La Salle Social Work faculty member receives international award
Rosemary Barbera, Ph.D., ’83, M.A. ’86, of La Salle University’s Department of Social Work received an international honor from the Council on Social Work Education (CSWE). She was named the individual winner of the Global Social Work Education Commission’s Partners in Advancing International Education (PIE) Awards.
The CSWE Commission on Global Social Work Education honors the contribution of social work faculty, students, and organizations through these awards. According to the Commission, the PIE awards recognize “conceptual, curricular, and programmatic innovations in education for international social work.”
La Salle’s Department of Social Work holds one of the 500-plus accreditations from CSWE for its undergraduate programs. The Master of Social Work program, in its second year, is also on the path toward accreditation from CSWE. The department sees 92% of undergraduates move on to employment, full-time service program volunteer work, or additional education within one year of graduation.
“The School of Arts and Sciences, in its strategic plan, maintains a goal to provide global and diverse experiences for all its students,” said Pamela Barnett, Ph.D., professor of English and dean of La Salle’s School of Arts and Sciences. “These are what we call high impact practices (HIPs) in higher education, and Dr. Barbera’s leadership in this area makes a difference in students’ learning and their lives.”
Barbera has worked in human rights in the U.S. and Latin America for decades. Along with human rights, her areas of practice include surviving torture, community rebuilding following human rights violations, immigrant rights, participatory action research, and Latin America social work.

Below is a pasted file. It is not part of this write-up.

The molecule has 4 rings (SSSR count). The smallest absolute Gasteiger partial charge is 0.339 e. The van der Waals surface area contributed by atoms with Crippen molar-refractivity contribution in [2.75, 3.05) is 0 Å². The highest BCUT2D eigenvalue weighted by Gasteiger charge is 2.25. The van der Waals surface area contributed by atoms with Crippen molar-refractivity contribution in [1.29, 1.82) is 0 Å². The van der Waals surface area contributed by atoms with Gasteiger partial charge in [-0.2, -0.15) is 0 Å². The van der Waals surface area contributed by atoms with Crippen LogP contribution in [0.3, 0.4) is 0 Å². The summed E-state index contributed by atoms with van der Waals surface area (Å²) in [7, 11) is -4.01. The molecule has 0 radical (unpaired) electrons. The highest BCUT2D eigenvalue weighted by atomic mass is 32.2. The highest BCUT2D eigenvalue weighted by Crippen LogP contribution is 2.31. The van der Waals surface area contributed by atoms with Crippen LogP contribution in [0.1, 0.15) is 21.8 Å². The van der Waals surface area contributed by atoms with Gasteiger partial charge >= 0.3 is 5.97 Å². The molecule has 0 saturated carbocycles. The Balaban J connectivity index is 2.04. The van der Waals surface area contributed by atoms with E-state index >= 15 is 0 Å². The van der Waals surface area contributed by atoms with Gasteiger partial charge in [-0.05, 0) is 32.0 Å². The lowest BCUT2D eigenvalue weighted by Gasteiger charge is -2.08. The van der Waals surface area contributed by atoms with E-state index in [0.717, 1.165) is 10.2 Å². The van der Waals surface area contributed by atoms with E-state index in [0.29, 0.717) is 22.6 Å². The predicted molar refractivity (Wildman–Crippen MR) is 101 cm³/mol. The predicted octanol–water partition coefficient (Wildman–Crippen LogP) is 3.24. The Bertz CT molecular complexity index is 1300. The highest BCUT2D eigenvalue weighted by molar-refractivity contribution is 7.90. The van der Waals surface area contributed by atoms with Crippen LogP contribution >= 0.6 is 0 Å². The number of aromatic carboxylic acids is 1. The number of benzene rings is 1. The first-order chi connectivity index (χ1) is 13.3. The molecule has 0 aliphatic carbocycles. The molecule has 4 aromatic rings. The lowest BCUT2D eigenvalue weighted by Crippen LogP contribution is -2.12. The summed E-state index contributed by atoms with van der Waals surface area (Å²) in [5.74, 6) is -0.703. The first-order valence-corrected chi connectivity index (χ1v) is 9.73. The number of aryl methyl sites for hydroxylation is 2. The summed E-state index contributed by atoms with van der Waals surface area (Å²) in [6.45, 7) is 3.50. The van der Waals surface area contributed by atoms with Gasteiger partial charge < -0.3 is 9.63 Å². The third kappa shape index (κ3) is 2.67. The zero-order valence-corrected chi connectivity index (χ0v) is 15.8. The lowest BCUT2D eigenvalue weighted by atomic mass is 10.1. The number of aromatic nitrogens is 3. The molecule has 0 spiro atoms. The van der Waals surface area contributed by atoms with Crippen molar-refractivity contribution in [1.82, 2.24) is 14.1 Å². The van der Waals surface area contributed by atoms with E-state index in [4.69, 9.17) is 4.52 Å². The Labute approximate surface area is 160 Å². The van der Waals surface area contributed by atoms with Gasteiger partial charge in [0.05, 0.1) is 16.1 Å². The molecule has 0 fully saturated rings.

Barbera’s research includes examining memory’s role in post-dictatorship society, along with community and vicarious resilience following disaster and human rights social movements.
“It is an incredible honor to receive the PIE Award,” Barbera said. “However, I do so humbly as I recognize that I stand on the shoulders of many–specifically Brown and Black women in Chile, Bolivia, and the U.S.–who have nurtured and challenged me to take a decolonial perspective in my work and to fight for human rights for all. In my teaching in La Salle’s Social Work programs, I aim to provide students with a strong basis in advancing human rights, and social economic and environmental justice in all that they do and to help them understand that individual struggles are often rooted in structural injustice. And our students get it. Their commitment to making this world better is palpable.”